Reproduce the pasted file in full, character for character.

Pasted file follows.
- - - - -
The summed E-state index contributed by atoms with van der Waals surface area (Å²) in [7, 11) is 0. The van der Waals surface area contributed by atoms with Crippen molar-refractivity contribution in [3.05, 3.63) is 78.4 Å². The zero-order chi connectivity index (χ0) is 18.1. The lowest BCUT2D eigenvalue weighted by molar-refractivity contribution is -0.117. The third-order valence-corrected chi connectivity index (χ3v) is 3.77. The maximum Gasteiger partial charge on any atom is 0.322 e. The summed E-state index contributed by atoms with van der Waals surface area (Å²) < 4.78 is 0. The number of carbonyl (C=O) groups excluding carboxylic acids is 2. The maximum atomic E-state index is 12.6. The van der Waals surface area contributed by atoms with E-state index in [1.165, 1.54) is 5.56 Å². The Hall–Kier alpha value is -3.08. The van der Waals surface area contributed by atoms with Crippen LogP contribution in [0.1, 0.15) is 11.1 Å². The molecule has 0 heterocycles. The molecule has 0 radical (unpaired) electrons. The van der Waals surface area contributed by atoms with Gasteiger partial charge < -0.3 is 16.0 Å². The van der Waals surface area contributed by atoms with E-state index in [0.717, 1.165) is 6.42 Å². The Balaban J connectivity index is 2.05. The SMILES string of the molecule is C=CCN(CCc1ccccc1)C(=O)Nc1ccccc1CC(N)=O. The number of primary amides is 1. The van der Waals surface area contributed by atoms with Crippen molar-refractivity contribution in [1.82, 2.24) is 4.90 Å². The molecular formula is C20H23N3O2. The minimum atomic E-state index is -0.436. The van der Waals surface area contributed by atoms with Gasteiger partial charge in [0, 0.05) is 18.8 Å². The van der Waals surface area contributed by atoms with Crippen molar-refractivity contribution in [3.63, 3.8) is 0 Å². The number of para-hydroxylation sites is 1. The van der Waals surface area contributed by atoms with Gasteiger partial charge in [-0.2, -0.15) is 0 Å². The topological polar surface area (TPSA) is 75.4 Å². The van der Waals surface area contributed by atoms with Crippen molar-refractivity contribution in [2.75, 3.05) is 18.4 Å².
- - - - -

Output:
The summed E-state index contributed by atoms with van der Waals surface area (Å²) in [7, 11) is 0. The van der Waals surface area contributed by atoms with Crippen molar-refractivity contribution in [3.05, 3.63) is 78.4 Å². The zero-order chi connectivity index (χ0) is 18.1. The lowest BCUT2D eigenvalue weighted by molar-refractivity contribution is -0.117. The third-order valence-corrected chi connectivity index (χ3v) is 3.77. The maximum Gasteiger partial charge on any atom is 0.322 e. The summed E-state index contributed by atoms with van der Waals surface area (Å²) < 4.78 is 0. The number of carbonyl (C=O) groups excluding carboxylic acids is 2. The maximum atomic E-state index is 12.6. The van der Waals surface area contributed by atoms with E-state index in [1.165, 1.54) is 5.56 Å². The Hall–Kier alpha value is -3.08. The van der Waals surface area contributed by atoms with Crippen LogP contribution in [0.1, 0.15) is 11.1 Å². The molecule has 0 heterocycles. The molecule has 0 radical (unpaired) electrons. The van der Waals surface area contributed by atoms with Gasteiger partial charge < -0.3 is 16.0 Å². The van der Waals surface area contributed by atoms with E-state index in [0.717, 1.165) is 6.42 Å². The Balaban J connectivity index is 2.05. The SMILES string of the molecule is C=CCN(CCc1ccccc1)C(=O)Nc1ccccc1CC(N)=O. The number of primary amides is 1. The van der Waals surface area contributed by atoms with Crippen molar-refractivity contribution in [1.82, 2.24) is 4.90 Å². The molecular formula is C20H23N3O2. The minimum atomic E-state index is -0.436. The van der Waals surface area contributed by atoms with Gasteiger partial charge in [0, 0.05) is 18.8 Å². The van der Waals surface area contributed by atoms with Crippen molar-refractivity contribution in [3.63, 3.8) is 0 Å². The number of para-hydroxylation sites is 1. The van der Waals surface area contributed by atoms with Gasteiger partial charge in [-0.2, -0.15) is 0 Å². The topological polar surface area (TPSA) is 75.4 Å². The van der Waals surface area contributed by atoms with Crippen molar-refractivity contribution in [2.75, 3.05) is 18.4 Å².